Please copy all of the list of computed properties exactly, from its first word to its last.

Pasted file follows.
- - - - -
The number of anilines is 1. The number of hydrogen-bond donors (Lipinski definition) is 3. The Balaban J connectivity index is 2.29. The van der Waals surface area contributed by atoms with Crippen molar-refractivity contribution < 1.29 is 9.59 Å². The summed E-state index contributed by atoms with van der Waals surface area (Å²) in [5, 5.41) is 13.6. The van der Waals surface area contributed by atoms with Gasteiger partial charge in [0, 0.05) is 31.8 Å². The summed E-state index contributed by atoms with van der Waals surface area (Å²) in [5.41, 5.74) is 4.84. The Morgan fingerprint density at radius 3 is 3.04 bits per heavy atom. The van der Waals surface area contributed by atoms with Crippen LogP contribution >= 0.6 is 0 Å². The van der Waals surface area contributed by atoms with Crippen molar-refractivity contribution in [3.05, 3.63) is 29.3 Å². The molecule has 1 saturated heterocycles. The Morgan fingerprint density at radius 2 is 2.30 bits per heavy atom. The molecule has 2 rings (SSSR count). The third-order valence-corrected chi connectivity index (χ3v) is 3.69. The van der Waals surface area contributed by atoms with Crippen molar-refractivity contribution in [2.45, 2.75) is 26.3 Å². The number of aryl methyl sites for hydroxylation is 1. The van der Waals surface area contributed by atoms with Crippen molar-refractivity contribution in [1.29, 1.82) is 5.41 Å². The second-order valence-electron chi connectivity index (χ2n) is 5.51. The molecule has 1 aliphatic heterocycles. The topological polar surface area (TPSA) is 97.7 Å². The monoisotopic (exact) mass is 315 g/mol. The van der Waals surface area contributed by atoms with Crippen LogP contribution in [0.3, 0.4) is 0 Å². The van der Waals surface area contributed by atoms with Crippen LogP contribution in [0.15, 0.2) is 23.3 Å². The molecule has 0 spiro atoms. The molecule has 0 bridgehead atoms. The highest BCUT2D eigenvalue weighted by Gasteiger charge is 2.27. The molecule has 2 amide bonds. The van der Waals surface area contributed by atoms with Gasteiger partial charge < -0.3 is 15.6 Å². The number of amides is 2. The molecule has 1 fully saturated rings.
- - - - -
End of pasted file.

The number of anilines is 1. The number of hydrogen-bond donors (Lipinski definition) is 3. The Balaban J connectivity index is 2.29. The van der Waals surface area contributed by atoms with Crippen molar-refractivity contribution < 1.29 is 9.59 Å². The summed E-state index contributed by atoms with van der Waals surface area (Å²) in [5, 5.41) is 13.6. The van der Waals surface area contributed by atoms with Gasteiger partial charge in [0, 0.05) is 31.8 Å². The summed E-state index contributed by atoms with van der Waals surface area (Å²) in [5.41, 5.74) is 4.84. The Morgan fingerprint density at radius 3 is 3.04 bits per heavy atom. The van der Waals surface area contributed by atoms with Crippen LogP contribution >= 0.6 is 0 Å². The van der Waals surface area contributed by atoms with Crippen molar-refractivity contribution in [3.05, 3.63) is 29.3 Å². The molecule has 1 saturated heterocycles. The Morgan fingerprint density at radius 2 is 2.30 bits per heavy atom. The molecule has 2 rings (SSSR count). The third-order valence-corrected chi connectivity index (χ3v) is 3.69. The van der Waals surface area contributed by atoms with Crippen molar-refractivity contribution in [2.45, 2.75) is 26.3 Å². The number of aryl methyl sites for hydroxylation is 1. The van der Waals surface area contributed by atoms with Crippen molar-refractivity contribution in [1.29, 1.82) is 5.41 Å². The second-order valence-electron chi connectivity index (χ2n) is 5.51. The molecule has 1 aliphatic heterocycles. The topological polar surface area (TPSA) is 97.7 Å². The monoisotopic (exact) mass is 315 g/mol. The van der Waals surface area contributed by atoms with Crippen LogP contribution in [0.3, 0.4) is 0 Å². The van der Waals surface area contributed by atoms with Crippen LogP contribution in [0.15, 0.2) is 23.3 Å². The molecule has 0 spiro atoms. The molecule has 0 bridgehead atoms. The highest BCUT2D eigenvalue weighted by Gasteiger charge is 2.27. The molecule has 2 amide bonds. The van der Waals surface area contributed by atoms with Gasteiger partial charge < -0.3 is 15.6 Å². The number of amides is 2. The molecule has 1 fully saturated rings.